The benefits of dog agility training: Here’s what to know

In addition to providing the mental and physical stimulation your dog needs, practicing agility is a great way to bond with your pup. But where to begin?

In the sport of canine agility, handlers direct dogs around an obstacle course that includes weave poles, jumps, tunnels, see-saws and A-frames. Competitions exist for the more advanced dog athletes, but many people practice agility with their dogs just for fun.

If you want to start agility training, first consider if it is suitable for your dog, and if your dog would enjoy it.

The sport’s high-impact running and jumping aren’t suitable for young dogs; it can give them joint and hip trouble later in life. It’s best to wait until your dog is at least a year old — 18 to 24 months, even, for large breeds that take longer to physically mature.

On the other end of the spectrum, hardcore agility training might be a bit much for senior dogs. Keep the workouts light if they’re healthy for their age.

Personality is also a factor. Active dogs who like to “work” and are eager to please generally thrive at agility, especially if they’re treat-motivated.

Here are four tips to get you started on agility training for your dog.

Start with obedience and flatwork‌

Strong recall and following directions is essential in agility drills. Start training your dog with basic commands, such as come, down, sit and stay.

Get up to speed on “flatwork,” or the parts of agility done on flat ground, such as walking (or running) to heel, directing your dog left or right and sending them out away from you.

If your dog hasn’t reached physical maturity and isn’t ready for high-impact agility training, flatwork is the perfect place to start.

Beth and the Dogs on YouTube has an introductory video to agility flatwork, featuring 10 exercises you can work on before pursuing agility training.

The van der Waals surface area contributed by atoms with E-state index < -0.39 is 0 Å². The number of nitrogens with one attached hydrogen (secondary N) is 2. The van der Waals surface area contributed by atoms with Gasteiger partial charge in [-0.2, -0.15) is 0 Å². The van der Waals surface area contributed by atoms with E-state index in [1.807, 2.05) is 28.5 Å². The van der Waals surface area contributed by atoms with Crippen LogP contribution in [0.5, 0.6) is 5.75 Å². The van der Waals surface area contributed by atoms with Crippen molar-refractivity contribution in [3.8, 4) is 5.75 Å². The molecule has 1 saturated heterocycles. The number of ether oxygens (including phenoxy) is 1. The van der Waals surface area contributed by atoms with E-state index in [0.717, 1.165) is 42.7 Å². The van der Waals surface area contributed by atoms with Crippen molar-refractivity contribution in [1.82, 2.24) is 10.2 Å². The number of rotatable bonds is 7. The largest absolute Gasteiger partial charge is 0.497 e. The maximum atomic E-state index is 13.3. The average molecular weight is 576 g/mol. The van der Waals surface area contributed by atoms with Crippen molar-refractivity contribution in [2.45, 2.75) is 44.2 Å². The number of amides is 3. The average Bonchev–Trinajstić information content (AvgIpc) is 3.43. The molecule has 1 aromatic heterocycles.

Learn dog agility basics‌

Decide which obstacles you want to train your dog on first.

Jumps are the easiest place to start with most dogs, beginning with open hurdles. Tunnels are trickier for large dogs who may need to crawl through. A-frames are easy for most dogs to master, but not the most practical at-home equipment for beginners.

These online resources can help you train your dog on specific agility maneuvers:

Get some basic dog agility equipment‌

If you want to train your dog at home, you’ll need some basic agility equipment to start.

Begin with just one or two items and expand your collection down the line if your dog enjoys it. Some dog owners find whistles and clickers useful when agility training, and a full, easy-access treat pouch is handy as well.

Here are three agility products we recommend:

Find a local dog agility group‌

You might want to start training with a group before you buy agility equipment yourself.

The majority of agility groups and clubs offer beginner classes, so this is an excellent place to start for many people, especially those with little dog training experience.

Consult the American Kennel Club, United States Dog Agility Association or another organization to find groups in your area.

Lauren Corona is a writer for BestReviews. BestReviews spends thousands of hours researching, analyzing and testing products to recommend the best picks for most consumers.

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